• Carry ONLY the Paperwork You Will Need in the Country. I was stupid and packed my resumes and cover letters, in anticipation of my arrival in Australia. It only occurred to me after I was rejected from the UK that my resumes were useless in any case because they had my Canadian contact details on them. But, yeah, they searched all my papers and wallet looking for some sort of evidence I was preparing to shack up and get a job in the UK. Of course, they didn't find it, but they found some things that they could use as circumstantial evidence.
  • Do NOT get Stroppy with the Officials. I didn't dare get into a heated debate with the fact I 'may' have kind of broke down, but in any case I highly recommend you not argue with them too much because a lot of people in Scotland told me Immigration folks are often on big power trips and tehy culd make things a lot worse very easily.
  • Arrive in a Smaller Airport. I didn't think Glasgow International would be problematic. I'd been told offiicials at Heathrow were downright scary. I highly doubt I'd be home today if I had landed in Edinburgh.
  • Time Your Arrival. Now maybe I'm being a bit paranoid here, but I DID arrive near the end of the calendar month and if officials have quotas, well then I was a Sitting Canuck wasn't I? In addition, if you can manage to arrive in the evening, after a daytime flight, I highly recommend it. I arrived after 26 hours of non-sleep and so my ability to think and answer questions had deteriorated dramatically.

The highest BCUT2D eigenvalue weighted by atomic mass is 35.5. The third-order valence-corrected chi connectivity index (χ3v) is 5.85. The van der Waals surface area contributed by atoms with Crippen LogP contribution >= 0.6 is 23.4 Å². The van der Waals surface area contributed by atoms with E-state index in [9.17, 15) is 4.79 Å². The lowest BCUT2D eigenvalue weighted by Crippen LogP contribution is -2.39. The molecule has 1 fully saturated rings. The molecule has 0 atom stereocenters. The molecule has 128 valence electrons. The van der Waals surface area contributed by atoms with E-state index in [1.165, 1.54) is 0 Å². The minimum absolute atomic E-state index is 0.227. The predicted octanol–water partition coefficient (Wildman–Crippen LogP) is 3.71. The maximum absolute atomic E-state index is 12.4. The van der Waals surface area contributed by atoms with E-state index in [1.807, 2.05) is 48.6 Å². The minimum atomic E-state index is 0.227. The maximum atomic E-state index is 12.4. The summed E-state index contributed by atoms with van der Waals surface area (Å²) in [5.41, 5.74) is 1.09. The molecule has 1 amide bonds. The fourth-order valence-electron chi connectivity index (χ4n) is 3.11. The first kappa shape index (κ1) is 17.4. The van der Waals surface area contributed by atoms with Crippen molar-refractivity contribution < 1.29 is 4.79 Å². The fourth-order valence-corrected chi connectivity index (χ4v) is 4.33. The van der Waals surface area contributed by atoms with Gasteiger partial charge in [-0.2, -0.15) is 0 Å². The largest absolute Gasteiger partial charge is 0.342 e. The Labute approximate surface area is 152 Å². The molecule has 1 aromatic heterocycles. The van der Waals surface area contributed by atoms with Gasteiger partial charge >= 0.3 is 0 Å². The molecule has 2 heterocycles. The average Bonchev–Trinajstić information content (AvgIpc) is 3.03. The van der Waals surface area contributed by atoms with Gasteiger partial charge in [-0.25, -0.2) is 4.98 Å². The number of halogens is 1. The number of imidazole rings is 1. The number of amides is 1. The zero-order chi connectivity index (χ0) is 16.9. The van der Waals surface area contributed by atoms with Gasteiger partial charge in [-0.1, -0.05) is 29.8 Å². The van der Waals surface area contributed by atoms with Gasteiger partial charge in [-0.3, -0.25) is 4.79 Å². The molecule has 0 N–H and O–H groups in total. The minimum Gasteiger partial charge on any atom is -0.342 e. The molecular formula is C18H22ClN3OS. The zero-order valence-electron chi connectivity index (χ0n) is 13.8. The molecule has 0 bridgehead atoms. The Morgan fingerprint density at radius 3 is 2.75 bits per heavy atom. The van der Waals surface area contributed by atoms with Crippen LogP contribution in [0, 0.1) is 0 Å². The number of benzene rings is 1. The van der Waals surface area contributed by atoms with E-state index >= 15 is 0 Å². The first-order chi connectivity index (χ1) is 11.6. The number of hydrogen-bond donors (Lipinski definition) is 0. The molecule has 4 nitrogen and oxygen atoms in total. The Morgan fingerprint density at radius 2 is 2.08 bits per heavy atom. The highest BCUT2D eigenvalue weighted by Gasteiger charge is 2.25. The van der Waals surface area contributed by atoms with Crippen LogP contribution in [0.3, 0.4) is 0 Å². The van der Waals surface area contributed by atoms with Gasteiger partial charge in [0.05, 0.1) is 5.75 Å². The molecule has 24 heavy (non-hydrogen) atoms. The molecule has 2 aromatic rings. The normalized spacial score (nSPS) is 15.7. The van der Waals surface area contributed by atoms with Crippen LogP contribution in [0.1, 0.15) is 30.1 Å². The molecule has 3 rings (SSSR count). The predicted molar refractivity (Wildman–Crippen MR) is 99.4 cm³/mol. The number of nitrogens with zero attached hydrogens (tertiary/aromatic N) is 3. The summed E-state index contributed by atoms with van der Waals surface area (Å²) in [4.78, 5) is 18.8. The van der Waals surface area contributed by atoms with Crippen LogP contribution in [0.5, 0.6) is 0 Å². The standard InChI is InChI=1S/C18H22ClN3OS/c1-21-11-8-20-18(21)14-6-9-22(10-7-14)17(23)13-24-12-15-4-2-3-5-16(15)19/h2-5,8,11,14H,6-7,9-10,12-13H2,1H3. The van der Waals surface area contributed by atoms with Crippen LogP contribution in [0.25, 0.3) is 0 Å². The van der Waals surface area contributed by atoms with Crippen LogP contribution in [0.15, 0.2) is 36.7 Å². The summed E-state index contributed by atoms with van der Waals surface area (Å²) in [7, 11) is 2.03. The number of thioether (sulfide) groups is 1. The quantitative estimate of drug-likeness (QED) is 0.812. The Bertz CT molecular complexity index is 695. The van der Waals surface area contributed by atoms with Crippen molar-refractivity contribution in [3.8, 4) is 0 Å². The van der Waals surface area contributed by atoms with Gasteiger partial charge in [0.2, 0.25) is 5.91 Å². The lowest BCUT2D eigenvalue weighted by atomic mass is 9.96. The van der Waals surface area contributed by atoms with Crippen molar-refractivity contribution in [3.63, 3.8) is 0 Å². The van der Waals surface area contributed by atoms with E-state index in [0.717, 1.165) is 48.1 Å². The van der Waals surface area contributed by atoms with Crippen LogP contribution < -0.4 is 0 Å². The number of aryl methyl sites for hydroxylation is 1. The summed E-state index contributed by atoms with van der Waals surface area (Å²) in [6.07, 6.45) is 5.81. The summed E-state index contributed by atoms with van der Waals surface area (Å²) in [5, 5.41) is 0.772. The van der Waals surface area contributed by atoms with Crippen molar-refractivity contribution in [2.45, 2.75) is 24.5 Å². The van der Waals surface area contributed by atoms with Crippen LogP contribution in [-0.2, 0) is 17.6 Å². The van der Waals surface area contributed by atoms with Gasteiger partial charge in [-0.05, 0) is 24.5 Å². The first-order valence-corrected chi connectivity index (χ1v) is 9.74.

• Have Proof of Your Intentions. If you say you are a tourist, a tour guide book and the such might be a good idea. That being said, I had a BritRail pass , which the Immigration folks chose to ignore as evidence of my claim that I was visiting/traveling.
  • Have a Story About Your Plans Following Travel. Even though I didn't intend to return to Canada for over a year, they still cited my uncertainty about what I would do upon return as a reason for refusal. Evidently saying I was planning to further my education was not detailed enough. Perhaps I should have said I was planning to move into a brothel and sell crack on the side. Maybe that would have been specific anough.

Above all, be ready to accept whatever fate is delivered to you. There is nothing you can do about it so take advantage of the Duty Free shop as you depart and remember - they won't charge you excess baggage on your way home!!!

Friday, June 02, 2006

My bags are packed, I'm ready (not) to go...

Funny how fitting that song is - when I left on a jetplane I didn't know when I'd been back but I never expected it would be so soon.

So, yes it looks like there's no way outta going back to Canada - I have been rejected by UK Immigration. Obviously, I'm not happy about the way things have gone for me since arriving, but I'm rolling with the punches. There was nothing I could have done differently that would have changed the outcome, unless I was willing to compromise my own morals and lie, which I wasn't.